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What is Effectiveness Coaching?

I’ve often heard life referred to as a game. Actually, it’s no wonder, since all the great elements of a game are present in the process of life. There are rules to be followed—some dictated by society, some by family, some by religion, some by self, and so on. There is also an objective or goal (or in some cases several goals). There is even competition—sometimes against others and sometimes against the process of life itself. Some parts of the game are played alone and some as a member of a team. There is training required to succeed, as well as a need to have the proper desire and drive to do so. There are, of course, many more similarities that I haven’t touched on, but we must not bypass the fact that most of us want to be winners.

So… if life is like a game and every successful athlete attributes at least part of their success to their coach, why not use one to excel in the game of life? Well, actually, more and more people are working with personal coaches to improve their skills and become winners.

Whether you’re talking sports or life, the following aspects of coaching are pretty much the same:

What Coaching Is…

  • Coaches provide a “side-line” perspective of the game—through your coach, you can gain a greater understanding of the whole picture or greater vision of the playing field and the opposing players. By becoming aware of those aspects of the game that you can’t see while you’re out playing on the field, you can make better decisions about what strategies to use and how to play more effectively.

  • Coaches are leaders and motivators—they are there to empower you with the knowledge and skills required to perform at your highest achievable level.

  • Coaches help players focus on the goal—sometimes they even help players better understand just what the goal is.

  • Coaches sometimes introduce new plays, or remind you to consider those you’ve forgotten about when they would be most effective at getting you ahead.

  • Coaches are team facilitators—they help bring the input of all the team members to each individual player, as needed to best perform their respective duties.

  • Coaches are partners in the game—they want you to win as much as you do, because it makes them winners too!

What Coaching Is Not…

  • Coaches are not doctors—they don’t fix injuries, wounds, or illnesses. Although a good coach has enough training to recognize when a medical professional is needed, they won’t attempt to fix them; rather, they will refer you to someone specifically trained and qualified to perform that type of work.

  • Coaches are not necessarily the best players—though a good coach will still be actively playing on other teams, when it comes to your game, you are the expert. Though a coach may bring experience and expertise to the relationship, when the heat is on, you are the only one who can actually determine how to implement each play of your game—not your coach. Ultimately, you will receive the blame or the credit, depending on whether you fumble or score. Good coaches recognize this and respect you as the expert on your playing field.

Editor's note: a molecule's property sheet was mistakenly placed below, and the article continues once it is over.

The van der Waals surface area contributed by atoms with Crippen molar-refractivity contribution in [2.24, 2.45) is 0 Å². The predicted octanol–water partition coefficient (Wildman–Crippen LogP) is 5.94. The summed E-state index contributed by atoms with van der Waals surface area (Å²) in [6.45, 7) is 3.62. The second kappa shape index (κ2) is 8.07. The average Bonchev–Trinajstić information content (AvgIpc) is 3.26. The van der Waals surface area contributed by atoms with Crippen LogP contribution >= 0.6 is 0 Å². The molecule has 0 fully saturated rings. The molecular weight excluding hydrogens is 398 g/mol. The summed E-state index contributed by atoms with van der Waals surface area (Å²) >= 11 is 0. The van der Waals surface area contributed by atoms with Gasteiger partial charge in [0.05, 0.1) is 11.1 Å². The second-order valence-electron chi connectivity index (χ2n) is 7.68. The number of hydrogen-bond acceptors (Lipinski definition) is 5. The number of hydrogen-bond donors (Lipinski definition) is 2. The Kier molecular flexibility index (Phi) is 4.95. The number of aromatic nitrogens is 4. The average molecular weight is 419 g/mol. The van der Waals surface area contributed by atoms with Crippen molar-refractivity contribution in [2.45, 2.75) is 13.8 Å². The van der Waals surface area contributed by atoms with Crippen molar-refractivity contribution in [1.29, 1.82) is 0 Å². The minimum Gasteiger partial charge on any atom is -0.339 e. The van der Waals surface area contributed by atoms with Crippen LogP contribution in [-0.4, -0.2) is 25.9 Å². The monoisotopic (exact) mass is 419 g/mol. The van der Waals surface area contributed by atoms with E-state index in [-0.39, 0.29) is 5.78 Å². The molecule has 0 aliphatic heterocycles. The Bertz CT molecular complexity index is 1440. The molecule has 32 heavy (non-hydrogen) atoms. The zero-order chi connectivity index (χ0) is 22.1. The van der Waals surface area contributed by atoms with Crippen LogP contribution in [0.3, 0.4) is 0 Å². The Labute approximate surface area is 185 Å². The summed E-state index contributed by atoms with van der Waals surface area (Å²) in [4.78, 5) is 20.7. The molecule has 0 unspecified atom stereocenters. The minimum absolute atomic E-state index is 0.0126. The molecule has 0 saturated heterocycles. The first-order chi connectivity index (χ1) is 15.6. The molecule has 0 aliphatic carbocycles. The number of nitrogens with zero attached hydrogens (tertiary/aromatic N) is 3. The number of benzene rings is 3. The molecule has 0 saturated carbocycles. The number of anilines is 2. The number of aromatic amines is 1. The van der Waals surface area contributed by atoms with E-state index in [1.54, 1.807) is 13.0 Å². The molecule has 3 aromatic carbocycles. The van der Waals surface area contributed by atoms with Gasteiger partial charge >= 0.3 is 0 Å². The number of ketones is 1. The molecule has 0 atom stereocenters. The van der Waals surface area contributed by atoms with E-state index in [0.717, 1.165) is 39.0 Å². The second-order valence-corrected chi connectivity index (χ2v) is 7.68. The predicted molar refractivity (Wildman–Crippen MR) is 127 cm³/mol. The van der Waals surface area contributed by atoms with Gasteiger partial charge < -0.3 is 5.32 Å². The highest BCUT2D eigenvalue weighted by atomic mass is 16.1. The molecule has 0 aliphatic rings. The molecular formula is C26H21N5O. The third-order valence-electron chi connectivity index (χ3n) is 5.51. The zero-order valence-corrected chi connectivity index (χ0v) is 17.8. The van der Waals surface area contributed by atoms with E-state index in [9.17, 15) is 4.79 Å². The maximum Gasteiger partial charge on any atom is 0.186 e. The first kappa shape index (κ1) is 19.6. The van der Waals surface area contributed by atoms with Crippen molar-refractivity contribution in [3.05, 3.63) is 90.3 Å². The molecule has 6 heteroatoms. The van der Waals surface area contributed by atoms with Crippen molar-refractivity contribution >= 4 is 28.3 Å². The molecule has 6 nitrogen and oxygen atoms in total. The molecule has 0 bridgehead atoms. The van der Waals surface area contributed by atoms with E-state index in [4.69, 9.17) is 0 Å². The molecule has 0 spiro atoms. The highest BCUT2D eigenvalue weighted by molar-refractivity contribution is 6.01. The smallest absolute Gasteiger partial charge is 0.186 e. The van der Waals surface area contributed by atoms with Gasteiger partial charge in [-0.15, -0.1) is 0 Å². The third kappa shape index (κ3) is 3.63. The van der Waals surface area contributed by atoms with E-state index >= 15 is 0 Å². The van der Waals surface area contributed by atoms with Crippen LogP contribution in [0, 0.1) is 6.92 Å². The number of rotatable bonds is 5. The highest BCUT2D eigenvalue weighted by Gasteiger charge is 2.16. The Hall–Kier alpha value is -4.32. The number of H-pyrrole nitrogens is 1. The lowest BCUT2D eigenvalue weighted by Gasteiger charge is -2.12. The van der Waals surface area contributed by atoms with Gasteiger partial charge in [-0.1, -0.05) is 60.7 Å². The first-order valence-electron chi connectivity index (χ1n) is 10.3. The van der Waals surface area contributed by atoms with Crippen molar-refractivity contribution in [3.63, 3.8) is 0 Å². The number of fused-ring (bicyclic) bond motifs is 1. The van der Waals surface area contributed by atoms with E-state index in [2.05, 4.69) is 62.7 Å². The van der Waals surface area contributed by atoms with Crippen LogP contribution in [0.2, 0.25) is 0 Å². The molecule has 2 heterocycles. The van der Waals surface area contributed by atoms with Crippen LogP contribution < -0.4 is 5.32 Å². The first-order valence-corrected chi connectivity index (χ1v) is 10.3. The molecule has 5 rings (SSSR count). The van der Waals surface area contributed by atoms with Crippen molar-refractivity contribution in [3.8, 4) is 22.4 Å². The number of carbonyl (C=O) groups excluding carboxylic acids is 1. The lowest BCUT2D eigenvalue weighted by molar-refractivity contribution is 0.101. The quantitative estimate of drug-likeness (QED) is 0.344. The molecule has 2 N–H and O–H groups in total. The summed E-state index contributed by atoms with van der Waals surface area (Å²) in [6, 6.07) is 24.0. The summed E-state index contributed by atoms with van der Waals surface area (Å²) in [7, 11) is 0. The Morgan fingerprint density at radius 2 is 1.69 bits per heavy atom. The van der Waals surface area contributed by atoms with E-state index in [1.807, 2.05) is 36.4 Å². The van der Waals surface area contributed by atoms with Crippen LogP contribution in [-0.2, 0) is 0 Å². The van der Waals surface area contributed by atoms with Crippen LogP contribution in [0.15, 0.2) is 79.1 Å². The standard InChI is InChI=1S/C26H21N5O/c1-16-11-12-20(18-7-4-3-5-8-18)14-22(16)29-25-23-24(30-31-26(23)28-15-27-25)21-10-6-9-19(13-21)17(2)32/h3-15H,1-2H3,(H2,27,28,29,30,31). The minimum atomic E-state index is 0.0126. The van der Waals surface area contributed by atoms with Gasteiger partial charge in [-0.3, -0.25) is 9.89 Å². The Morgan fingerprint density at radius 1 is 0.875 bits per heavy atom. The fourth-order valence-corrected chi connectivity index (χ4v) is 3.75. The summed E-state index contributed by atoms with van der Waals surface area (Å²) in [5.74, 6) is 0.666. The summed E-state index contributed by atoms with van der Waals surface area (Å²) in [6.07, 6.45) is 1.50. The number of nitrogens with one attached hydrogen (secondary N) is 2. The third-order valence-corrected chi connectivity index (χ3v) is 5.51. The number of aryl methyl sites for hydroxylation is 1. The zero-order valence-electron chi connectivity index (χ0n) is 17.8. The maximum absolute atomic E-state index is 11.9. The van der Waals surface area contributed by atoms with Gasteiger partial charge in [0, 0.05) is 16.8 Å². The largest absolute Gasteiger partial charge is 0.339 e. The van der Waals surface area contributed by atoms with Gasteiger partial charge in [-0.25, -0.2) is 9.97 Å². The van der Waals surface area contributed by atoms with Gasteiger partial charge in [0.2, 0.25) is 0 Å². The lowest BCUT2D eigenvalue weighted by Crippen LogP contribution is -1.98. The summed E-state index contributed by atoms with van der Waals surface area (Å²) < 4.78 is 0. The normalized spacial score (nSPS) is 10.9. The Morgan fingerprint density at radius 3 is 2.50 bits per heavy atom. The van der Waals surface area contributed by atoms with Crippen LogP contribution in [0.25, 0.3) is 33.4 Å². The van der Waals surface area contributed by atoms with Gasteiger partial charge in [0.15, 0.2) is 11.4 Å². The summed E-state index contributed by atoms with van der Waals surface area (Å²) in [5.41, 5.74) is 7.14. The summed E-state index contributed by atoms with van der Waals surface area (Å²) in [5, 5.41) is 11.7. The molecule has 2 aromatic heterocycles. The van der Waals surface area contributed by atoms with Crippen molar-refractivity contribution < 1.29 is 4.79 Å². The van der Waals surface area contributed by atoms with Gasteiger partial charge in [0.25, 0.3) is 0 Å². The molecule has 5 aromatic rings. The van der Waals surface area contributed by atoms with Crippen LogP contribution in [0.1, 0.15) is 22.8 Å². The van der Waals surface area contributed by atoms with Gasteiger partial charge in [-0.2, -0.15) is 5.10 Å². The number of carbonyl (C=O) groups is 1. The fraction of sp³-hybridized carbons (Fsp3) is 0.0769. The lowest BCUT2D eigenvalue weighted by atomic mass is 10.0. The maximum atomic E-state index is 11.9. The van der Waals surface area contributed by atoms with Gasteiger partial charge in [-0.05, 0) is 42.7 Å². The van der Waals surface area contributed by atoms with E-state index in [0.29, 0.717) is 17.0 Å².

• Coaches are not cheerleaders—although one of their primary jobs is to motivate, don’t expect them to just shout your praises and spout feel-good cheers. Proper motivation requires honest appraisals combined with sound strategies for improving skills and overcoming obstacles.

  • Coaches are not just trainers—although they may teach particular strategies designed to help you win, you, as the player, are expected to already have a basic knowledge of the game and the role you play in it.

  • Coaches are not friends—they shouldn’t have to worry about the consequences of saying it like it is. Your relationship with your coach should be a business relationship based on mutual respect and professional ability. (Despite this fact, coaches can still be friendly and often times are!)

Simply put, coaching can help you gain a better perspective, discover personal motivation, refine focus, learn new strategies, develop greater skills, overcome obstacles, become a winner, and stay on top.

Interpersonal & Professional Effectiveness Coaching specializes in developing superior effectiveness skills—especially those required when working and associating with other team-members. The teams we work with most often are couples and families or business associates. We also provide training to those who fill the role of coaching in families or businesses, so they can understand and perform their stewardship more effectively. Sometimes we help people who have too much to juggle keep an eye on the pieces that are most valuable to them, so they don’t sacrifice things of greater value while trying not to drop things of less importance.

Our simple goal is to help individuals, couples, teams, and executives rise to the top of their potential.

Troy Deitrick

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